All Topics / Help Needed! / Bitcoins and Litecoins – Real estate

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  • Profile photo of EngeloRumoraEngeloRumora
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    @engelorumora
    Join Date: 2010
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    Hey guys,

    I hope your all well.

    There is a company in Canada that started accepting Bitcoins as rent payments. This stuff looks like its really taking off.

    Does anyone have knowledge on the new Crypto currency?

    How could it work in real estate? Could you potentially sell your house for Bitcoins?

    Thanks for reading and I am looking forward to your replies.

    – See more at: https://www.propertyinvesting.com/forums/overseas-deals/4349295#sthash.Cm5l8RRF.dpuf

    EngeloRumora | Ohio Cashflow
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    Profile photo of Jimmy86Jimmy86
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    @jimmy86
    Join Date: 2013
    Post Count: 46

    Interesting.

    It's very difficult to speculate on the future of digital currency like bitcoins. Any currency that is decentralized from any government, not attached to any intrinsic value and 100% digital will make people (and governments) uncomfortable. many baby boomers don't even trust 100% online bank accounts offered by the big 4.

    your guess is as good as anyones with Bitcoins… will we be financial planning on bitcoins in the future…? will we be offering payment in bitcoins…? probably not. haha.

    It's interesting to read that the FBI is one of the largest holder of bitcoins with multiple seizures of shady websites like Silk Road.

    The currency's biggest benefit is anonymity… doubt this is going be a 'popular feature' in the near future… who knows…

    Jimmy86 | Future Assist SMSF Specialists - Bris | Melb | Syd
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    Profile photo of wilko1wilko1
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    @wilko1
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    The majority of existing money in the world is digital already. Chequing or paying by cheque is already starting to become obsolete. Then it will be cash after that. A digital currency (even if run by goverment) would bring in billions more in missed tax revenue.

    and arnt Bitcoins worth like $800 each or something absurd? The potential for corruption i think is to high with a digital currency that is decentralized.

    Profile photo of FreckleFreckle
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    @freckle
    Join Date: 2012
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    wilko1 wrote:
    The majority of existing money in the world is digital already.

    Not so. It’s FIAT money integrated into a digital network. Digital currencies are purely digital and exist as hash code only.

    Quote:
    Chequing or paying by cheque is already starting to become obsolete.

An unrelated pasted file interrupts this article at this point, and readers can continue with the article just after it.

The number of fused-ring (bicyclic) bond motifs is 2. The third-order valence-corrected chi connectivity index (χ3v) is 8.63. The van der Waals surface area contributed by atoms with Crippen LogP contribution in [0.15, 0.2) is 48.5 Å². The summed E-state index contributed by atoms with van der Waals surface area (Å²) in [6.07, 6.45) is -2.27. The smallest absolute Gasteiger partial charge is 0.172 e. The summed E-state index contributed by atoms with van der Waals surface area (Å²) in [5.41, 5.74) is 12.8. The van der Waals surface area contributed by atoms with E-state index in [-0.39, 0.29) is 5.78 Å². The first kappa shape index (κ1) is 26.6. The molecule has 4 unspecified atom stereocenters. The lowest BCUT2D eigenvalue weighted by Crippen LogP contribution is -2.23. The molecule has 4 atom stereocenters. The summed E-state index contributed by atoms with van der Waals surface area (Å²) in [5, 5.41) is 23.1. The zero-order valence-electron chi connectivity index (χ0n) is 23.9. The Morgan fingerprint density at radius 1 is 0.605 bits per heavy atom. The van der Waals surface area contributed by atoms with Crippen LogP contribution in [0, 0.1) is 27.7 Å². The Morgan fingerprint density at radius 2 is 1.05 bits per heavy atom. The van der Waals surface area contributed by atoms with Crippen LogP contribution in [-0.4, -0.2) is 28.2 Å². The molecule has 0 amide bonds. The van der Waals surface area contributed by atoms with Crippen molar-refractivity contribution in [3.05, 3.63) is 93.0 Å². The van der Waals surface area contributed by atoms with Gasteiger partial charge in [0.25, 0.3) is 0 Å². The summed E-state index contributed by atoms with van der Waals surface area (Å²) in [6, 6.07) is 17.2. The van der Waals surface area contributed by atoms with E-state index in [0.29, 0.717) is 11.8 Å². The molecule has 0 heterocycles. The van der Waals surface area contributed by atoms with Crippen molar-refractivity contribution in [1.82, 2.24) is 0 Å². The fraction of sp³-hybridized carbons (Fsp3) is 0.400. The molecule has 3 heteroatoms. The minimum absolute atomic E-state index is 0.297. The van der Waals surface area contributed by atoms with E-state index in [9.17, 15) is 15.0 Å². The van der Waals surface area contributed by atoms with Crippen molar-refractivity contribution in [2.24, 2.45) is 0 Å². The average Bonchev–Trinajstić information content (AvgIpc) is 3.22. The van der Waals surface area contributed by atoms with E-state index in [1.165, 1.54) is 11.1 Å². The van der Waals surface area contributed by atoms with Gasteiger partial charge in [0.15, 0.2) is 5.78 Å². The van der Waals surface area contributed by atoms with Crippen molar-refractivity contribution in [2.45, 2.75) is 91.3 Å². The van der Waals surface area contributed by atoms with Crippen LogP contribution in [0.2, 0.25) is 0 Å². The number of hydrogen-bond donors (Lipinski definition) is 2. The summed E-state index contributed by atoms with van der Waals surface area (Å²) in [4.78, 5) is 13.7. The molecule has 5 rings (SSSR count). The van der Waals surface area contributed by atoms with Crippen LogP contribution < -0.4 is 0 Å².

Couldn’t tell the last time I used one let alone saw one.

    Quote:
    Then it will be cash after that.

    Cash will never be redundant or disappear from a financial system completely. In fact there is a resurgence in cash currencies. Third world countries deal almost entirely in cash below middle class and that’s unlikely to change any time in the foreseeable future.

    Quote:
    A digital currency (even if run by goverment) would bring in billions more in missed tax revenue.

    Bitcoin is anonymous. How do you tax anonymous

    Quote:
    arnt Bitcoins worth like $800 each or something absurd? The potential for corruption i think is to high with a digital currency that is decentralized.

    Running between US$1000 – $1150 for the current time.

    What do you mean by corruption???

    Profile photo of wilko1wilko1
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    @wilko1
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    By corruption I mean that if there a very smart computer person that invents the bitcoin and the security measures that surround it. Eventually there will be a smarter person on the opposite side who solves those problems and digitally creates himself a few thousand bitcoins 

    Profile photo of EngeloRumoraEngeloRumora
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    @engelorumora
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    Thanks for your comments guys.

    Keep them coming.

    Have a great day.

    EngeloRumora | Ohio Cashflow
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    Profile photo of Jimmy86Jimmy86
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    @jimmy86
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    One of the main reasons Bitcoins will not achieve mainstream success will be that it is not pinned against any security or intrinsic value. Ie our centralised currency is pinned against (from memory) the gold standard. and currencies used to even include gold content in coins… "cash" began as a certificate system against your gold holding… ie. if you had a $100 bank note… you held $100 worth of gold in the bank…